Swept Away HR46 at anchor Second Wind at anchor Northern Exposure at anchor
Mount Etna is Europe's largest active volcano, and on a clear morning you can see the smoke pouring out of its summit. Etna eruptions have been responsible for destroying the surrounding towns, whose citizenry dutifully rebuilds and flourishes until the next dousing. In exchange, the volcano provides lava for building materials, and Sicily's agriculture enjoys the resulting rich soil.

The day we visited Etna was cool and windy, and the funicular ride to higher elevations was simply closed down. We took a Jeep instead, and watched the tram cars swinging about, happy that we weren't aboard.

Riposto was our first stop in Sicily, a town so unassuming that it didn't show up in either of our two guidebooks. But it's the beginning point for the train that circumnavigates Mount Etna, and it's a great place to see locals spending their August vacation in their own town and in their own way. Many nights, the courtyard in front of Saint Peter's Church was filled with spectators on folding chairs watching any of a flurry of summer entertainment: comedy, dance, or music. It's also a good starting point for day trips to Mount Etna or nearby Taormina.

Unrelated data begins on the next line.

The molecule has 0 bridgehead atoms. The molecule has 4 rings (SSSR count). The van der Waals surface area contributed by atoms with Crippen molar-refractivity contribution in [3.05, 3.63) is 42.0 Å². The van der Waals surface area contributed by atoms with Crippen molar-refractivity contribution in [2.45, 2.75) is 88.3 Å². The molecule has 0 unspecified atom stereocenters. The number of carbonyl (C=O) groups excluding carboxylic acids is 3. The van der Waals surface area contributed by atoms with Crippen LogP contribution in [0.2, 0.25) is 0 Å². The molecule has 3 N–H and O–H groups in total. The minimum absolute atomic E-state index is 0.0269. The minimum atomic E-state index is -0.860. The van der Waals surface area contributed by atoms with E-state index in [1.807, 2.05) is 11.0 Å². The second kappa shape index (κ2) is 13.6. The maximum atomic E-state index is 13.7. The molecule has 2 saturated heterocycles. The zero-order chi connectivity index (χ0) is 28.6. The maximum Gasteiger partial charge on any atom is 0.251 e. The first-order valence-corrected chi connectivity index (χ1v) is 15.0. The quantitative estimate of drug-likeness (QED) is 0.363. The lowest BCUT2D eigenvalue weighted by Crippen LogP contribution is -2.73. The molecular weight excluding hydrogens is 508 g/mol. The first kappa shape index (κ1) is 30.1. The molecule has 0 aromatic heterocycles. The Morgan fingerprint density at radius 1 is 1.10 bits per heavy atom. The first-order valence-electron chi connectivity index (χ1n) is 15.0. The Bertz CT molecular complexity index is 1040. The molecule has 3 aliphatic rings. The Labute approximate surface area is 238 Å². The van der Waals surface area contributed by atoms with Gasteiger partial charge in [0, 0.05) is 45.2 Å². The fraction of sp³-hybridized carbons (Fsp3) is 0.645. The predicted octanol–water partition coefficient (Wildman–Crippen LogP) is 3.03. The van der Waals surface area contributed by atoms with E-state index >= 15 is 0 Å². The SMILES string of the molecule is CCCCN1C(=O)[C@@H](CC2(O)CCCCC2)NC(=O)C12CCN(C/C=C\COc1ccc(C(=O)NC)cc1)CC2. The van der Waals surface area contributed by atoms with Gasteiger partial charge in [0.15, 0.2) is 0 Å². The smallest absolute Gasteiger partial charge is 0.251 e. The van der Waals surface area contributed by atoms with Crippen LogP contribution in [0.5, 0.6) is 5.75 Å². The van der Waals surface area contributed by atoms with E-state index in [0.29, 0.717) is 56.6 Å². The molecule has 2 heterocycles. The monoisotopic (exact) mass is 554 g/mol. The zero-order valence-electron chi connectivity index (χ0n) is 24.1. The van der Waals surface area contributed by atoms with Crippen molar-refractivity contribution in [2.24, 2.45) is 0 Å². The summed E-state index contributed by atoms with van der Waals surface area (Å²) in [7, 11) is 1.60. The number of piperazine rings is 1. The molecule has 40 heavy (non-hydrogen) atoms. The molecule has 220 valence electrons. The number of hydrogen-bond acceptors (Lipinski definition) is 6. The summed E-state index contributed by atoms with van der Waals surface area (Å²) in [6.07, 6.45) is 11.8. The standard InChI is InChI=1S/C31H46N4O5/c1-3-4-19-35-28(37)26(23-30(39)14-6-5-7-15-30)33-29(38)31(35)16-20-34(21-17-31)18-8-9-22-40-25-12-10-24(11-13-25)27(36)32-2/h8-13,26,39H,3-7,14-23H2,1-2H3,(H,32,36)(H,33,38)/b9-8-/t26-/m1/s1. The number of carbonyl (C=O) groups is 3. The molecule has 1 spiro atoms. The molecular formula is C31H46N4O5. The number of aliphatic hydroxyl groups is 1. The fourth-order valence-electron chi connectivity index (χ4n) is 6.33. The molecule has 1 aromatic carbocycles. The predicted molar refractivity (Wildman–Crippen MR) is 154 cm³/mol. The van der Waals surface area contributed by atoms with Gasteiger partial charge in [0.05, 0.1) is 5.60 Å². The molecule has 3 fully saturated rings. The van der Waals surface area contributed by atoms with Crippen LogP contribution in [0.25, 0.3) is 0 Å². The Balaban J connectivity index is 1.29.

Taormina, unlike Riposto, is a vacationer magnet, drawing beachgoers and excursions from cruise ships. The town sits atop a mountain ridge, accessible from sea level by traversing a zigzagging road alongside huge stone villas protected by huge stone walls softened by bougainvillea and other foliage.

Like a person who is famous for being famous, Taormina doesn't have exceptional historical significance. There are Greek ruins and many medieval and later buildings in Taormina, but that's not uncommon in the region. The lovely old buildings are filled with shops and caf├ęs, and there's a funicular that takes you to the beaches below.

Catania experienced one of Mount Etna's worst eruptions in 1669 and was completely destroyed by an earthquake in 1693. The rebuilding from that earthquake covered the town in exquisite baroque architecture made from lava and limestone. Here in the main square, Piazza Duomo, are the Cathedral (dedicated to the city's patron saint, Sant'Agata) and Catania's symbol, the elephant with an obelisk on its back. The elephant, of course, is in lava, and the obelisk was brought from Egypt. So famous was this monument that the Arabs referred to Catania as "the city of the elephant." Napoleon, too, was fond of the elephant coupled with an obelisk and incorporated the concept into several Paris buildings.